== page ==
Security market is a component of the wider financial market where securities can be bought and sold between subjects of the economy, on the basis of demand and supply. Security markets encompasses stock markets, bond markets and derivatives markets where prices can be determined and participants both professional and non professional can meet.
The bond market is a financial market where participants can issue new debt, known as the primary market, or buy and sell debt securities, known as the secondary market. This is usually in the form of bonds, but it may include notes, bills, and so on for public and private expenditures. The bond market has largely been dominated by the United States, which accounts for about 39% of the market. As of 2021, the size of the bond market is estimated to be at $119 trillion worldwide and $46 trillion for the US market, according to Securities Industry and Financial Markets Association (SIFMA).
In finance, an asset class is a group of financial instruments that have similar financial characteristics and behave similarly in the marketplace. We can often break these instruments into those having to do with real assets and those having to do with financial assets. Often, assets within the same asset class are subject to the same laws and regulations; however, this is not always true. For instance, futures on an asset are often considered part of the same asset class as the underlying instrument but are subject to different regulations than the underlying instrument.
The JPMorgan Emerging Market Bond Index (EMBI) are a set of three bond indices to track bonds in emerging markets operated by J P Morgan. The indices are the Emerging Markets Bond Index Plus, the Emerging Markets Bond Index Global and the Emerging Markets Bond Global Diversified Index.
BATS Chi-X Europe is a London-based, order-driven pan-European equity exchange that has been a subsidiary of BATS Global Markets since 2011. It is a low latency, low cost alternative to exchange traded equities and exchange-traded funds (ETFs) that are listed on primary exchanges such as the London Stock Exchange, Frankfurt Stock Exchange, Euronext and OMX.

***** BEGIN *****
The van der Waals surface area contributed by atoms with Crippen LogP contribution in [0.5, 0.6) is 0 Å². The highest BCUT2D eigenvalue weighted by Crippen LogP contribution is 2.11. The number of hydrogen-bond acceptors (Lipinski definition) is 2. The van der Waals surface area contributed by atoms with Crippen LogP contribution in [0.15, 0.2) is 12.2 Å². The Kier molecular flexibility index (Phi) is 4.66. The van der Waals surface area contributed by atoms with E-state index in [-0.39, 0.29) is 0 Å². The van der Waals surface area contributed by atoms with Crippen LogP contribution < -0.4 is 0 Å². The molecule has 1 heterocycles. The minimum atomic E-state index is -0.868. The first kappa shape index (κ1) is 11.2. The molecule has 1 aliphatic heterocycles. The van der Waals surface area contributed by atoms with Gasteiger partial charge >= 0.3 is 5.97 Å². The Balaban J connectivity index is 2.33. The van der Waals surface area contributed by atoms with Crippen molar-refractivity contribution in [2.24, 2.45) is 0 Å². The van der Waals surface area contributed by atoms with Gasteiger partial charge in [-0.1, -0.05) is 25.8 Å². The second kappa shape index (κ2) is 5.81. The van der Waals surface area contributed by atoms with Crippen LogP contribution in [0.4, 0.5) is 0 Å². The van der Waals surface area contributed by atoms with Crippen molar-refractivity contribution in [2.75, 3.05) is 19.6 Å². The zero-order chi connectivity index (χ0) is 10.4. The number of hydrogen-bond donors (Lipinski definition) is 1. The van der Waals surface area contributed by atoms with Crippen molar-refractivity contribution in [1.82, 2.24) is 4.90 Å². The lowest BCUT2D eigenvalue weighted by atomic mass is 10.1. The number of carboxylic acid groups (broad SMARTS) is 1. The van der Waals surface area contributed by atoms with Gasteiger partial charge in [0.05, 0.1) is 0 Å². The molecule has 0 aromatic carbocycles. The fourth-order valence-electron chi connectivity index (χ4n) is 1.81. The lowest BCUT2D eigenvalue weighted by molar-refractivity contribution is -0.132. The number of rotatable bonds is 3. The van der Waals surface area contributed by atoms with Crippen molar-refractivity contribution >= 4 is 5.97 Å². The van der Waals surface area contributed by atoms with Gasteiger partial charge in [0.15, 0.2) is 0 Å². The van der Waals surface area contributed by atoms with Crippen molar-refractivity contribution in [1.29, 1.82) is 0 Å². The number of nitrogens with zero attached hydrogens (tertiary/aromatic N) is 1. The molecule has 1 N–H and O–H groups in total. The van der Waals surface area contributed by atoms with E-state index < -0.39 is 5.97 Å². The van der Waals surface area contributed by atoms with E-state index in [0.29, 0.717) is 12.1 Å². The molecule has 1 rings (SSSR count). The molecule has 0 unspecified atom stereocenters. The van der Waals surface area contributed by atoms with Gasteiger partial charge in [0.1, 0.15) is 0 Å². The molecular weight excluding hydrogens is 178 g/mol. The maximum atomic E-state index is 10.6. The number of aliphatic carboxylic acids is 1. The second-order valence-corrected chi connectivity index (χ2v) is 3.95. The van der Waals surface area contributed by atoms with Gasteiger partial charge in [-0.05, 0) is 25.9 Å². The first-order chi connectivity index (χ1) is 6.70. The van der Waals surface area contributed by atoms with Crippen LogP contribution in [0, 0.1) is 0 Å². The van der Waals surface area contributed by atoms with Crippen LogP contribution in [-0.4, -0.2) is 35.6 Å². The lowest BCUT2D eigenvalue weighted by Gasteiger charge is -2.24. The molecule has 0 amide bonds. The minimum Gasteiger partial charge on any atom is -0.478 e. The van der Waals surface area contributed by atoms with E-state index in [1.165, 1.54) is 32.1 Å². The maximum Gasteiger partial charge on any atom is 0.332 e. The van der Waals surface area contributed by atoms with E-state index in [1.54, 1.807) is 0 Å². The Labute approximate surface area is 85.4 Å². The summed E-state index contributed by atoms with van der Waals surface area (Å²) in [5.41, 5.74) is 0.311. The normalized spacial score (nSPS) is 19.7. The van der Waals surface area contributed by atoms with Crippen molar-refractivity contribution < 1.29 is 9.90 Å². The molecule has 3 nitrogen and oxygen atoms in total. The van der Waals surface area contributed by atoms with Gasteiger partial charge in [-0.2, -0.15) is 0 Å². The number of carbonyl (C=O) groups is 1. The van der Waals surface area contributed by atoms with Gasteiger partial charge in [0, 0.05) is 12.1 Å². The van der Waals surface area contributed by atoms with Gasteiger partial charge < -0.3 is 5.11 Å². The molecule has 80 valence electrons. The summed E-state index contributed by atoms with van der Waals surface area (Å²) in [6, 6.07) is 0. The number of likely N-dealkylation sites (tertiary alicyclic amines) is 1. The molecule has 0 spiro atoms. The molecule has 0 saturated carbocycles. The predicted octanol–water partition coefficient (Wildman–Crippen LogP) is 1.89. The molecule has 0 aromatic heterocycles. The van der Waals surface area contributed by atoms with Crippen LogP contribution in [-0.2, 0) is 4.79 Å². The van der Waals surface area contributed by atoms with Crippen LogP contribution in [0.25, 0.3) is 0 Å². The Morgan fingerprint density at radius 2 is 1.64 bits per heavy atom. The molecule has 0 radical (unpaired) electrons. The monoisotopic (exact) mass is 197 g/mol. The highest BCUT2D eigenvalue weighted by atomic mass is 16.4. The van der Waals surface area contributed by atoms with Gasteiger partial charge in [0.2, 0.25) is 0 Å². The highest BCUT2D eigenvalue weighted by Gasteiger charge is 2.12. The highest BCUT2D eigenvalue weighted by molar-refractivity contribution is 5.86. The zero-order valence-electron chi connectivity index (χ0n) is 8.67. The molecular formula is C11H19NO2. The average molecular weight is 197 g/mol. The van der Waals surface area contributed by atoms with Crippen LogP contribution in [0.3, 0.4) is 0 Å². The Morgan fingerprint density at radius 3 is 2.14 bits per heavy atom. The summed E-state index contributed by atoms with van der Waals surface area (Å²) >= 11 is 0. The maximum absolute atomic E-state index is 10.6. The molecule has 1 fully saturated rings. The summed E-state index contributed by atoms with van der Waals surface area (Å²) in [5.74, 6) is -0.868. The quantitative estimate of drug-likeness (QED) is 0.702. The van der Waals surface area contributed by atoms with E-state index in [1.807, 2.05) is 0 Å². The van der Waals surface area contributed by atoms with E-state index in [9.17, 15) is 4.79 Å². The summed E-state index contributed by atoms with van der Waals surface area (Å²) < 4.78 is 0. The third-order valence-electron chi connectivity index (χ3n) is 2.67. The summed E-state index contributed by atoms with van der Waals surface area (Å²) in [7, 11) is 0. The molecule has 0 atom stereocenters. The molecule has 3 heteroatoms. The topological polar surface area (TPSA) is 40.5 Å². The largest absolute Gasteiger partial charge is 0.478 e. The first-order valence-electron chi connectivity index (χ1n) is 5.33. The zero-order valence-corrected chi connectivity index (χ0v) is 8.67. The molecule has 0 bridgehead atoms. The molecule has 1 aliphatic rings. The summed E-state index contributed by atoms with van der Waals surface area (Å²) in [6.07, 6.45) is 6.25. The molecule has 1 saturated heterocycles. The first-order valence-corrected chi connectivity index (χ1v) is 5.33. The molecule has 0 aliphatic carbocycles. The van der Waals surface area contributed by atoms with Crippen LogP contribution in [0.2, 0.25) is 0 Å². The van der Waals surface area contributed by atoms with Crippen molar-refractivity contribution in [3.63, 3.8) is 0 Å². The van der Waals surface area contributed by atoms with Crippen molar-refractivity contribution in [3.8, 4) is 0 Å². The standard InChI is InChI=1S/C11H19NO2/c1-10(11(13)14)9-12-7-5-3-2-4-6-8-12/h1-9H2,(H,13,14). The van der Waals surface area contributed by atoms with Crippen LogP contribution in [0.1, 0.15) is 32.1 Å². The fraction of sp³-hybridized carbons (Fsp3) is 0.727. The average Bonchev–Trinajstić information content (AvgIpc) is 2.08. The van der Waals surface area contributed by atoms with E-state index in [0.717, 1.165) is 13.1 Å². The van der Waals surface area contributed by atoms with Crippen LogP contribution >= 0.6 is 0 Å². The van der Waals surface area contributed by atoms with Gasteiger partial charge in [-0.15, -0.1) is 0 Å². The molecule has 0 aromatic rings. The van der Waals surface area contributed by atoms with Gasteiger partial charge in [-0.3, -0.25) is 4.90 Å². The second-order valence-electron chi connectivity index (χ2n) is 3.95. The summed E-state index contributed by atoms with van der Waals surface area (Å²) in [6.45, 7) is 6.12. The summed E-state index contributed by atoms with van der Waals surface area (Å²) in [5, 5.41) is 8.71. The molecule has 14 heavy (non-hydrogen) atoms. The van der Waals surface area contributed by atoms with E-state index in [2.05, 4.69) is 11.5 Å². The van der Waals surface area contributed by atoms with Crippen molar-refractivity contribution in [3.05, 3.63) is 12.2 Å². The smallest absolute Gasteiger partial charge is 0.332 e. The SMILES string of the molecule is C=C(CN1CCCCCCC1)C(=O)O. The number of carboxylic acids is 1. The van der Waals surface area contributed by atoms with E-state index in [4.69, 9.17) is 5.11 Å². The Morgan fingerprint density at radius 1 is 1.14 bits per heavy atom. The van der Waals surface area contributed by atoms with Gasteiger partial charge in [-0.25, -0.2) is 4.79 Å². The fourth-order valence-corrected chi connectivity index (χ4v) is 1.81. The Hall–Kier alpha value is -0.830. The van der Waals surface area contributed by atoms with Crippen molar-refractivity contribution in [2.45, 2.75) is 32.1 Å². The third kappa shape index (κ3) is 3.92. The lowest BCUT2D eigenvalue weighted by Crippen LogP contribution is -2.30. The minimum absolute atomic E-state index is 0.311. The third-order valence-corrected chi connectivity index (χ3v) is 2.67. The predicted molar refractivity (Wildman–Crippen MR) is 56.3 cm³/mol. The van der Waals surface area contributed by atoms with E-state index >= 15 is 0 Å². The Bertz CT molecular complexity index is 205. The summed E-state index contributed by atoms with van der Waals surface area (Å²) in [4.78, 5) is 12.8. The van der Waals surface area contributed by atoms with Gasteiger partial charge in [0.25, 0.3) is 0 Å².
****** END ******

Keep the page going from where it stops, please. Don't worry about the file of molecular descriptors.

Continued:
A multilateral trading facility (MTF) is a European Union regulatory term for a self-regulated financial trading venue. These are alternatives to the traditional stock exchanges where a market is made in securities, typically using electronic systems. The concept was introduced within the Markets in Financial Instruments Directive (MiFID), a European Directive designed to harmonise retail investors protection and allow investment firms to provide services throughout the EU.
Fixed-Income Relative-Value Investing (FI-RV) is a hedge fund investment strategy made popular by the failed hedge fund Long-Term Capital Management. FI-RV Investors most commonly exploit interest-rate anomalies in the large, liquid markets of North America, Europe and the Pacific Rim. The financial instruments traded include government bonds, interest rate swaps and futures contracts.
The Ukrainian Exchange was founded in 15th of May, 2008 and its operation premises are situated at 7g, Tropinina Street, Kyiv.
The Small Cap Liquidity Reform Act of 2013 was a bill that was intended to increase the liquidity on the stock market of stocks belonging to emerging growth companies. It would allow small companies to choose a tick size of $0.05 or $0.10 instead of the standard $0.01. To participate, companies would need to have stock prices of over $1.00 and revenues of less than $750 million.
S&P 500 Futures are financial futures which allow an investor to hedge with or speculate on the future value of various components of the S&P 500 Index market index. S&P 500 futures contracts were first introduced by the Chicago Mercantile Exchange in 1982. The CME added the e-mini option in 1997. The bundle of stocks in the S&P 500 is, per the name, composed of stocks of 500 large companies.